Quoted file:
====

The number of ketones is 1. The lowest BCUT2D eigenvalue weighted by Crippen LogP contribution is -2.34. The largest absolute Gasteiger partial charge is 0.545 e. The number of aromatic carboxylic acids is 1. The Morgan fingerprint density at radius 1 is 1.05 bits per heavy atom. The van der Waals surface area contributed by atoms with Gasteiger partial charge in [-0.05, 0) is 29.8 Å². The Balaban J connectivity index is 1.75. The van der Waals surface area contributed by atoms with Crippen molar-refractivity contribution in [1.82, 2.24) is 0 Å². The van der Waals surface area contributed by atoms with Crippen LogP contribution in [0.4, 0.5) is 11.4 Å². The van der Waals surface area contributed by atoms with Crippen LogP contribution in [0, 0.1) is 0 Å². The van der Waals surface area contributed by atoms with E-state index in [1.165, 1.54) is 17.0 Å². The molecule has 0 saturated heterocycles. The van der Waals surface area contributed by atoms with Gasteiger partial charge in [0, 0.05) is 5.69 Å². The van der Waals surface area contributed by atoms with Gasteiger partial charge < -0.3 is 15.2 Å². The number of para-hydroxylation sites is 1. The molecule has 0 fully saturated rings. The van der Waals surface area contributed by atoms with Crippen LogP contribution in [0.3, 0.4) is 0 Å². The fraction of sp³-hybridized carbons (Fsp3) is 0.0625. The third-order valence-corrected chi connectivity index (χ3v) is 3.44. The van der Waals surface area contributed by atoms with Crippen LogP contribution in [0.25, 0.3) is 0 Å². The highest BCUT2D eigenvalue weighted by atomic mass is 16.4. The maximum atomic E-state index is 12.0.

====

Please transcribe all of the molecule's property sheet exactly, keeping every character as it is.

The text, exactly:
The number of ketones is 1. The lowest BCUT2D eigenvalue weighted by Crippen LogP contribution is -2.34. The largest absolute Gasteiger partial charge is 0.545 e. The number of aromatic carboxylic acids is 1. The Morgan fingerprint density at radius 1 is 1.05 bits per heavy atom. The van der Waals surface area contributed by atoms with Gasteiger partial charge in [-0.05, 0) is 29.8 Å². The Balaban J connectivity index is 1.75. The van der Waals surface area contributed by atoms with Crippen molar-refractivity contribution in [1.82, 2.24) is 0 Å². The van der Waals surface area contributed by atoms with Crippen LogP contribution in [0.4, 0.5) is 11.4 Å². The van der Waals surface area contributed by atoms with Crippen LogP contribution in [0, 0.1) is 0 Å². The van der Waals surface area contributed by atoms with E-state index in [1.165, 1.54) is 17.0 Å². The molecule has 0 saturated heterocycles. The van der Waals surface area contributed by atoms with Gasteiger partial charge in [0, 0.05) is 5.69 Å². The van der Waals surface area contributed by atoms with Gasteiger partial charge < -0.3 is 15.2 Å². The number of para-hydroxylation sites is 1. The molecule has 0 fully saturated rings. The van der Waals surface area contributed by atoms with Crippen LogP contribution in [0.3, 0.4) is 0 Å². The fraction of sp³-hybridized carbons (Fsp3) is 0.0625. The third-order valence-corrected chi connectivity index (χ3v) is 3.44. The van der Waals surface area contributed by atoms with Crippen LogP contribution in [0.25, 0.3) is 0 Å². The highest BCUT2D eigenvalue weighted by atomic mass is 16.4. The maximum atomic E-state index is 12.0.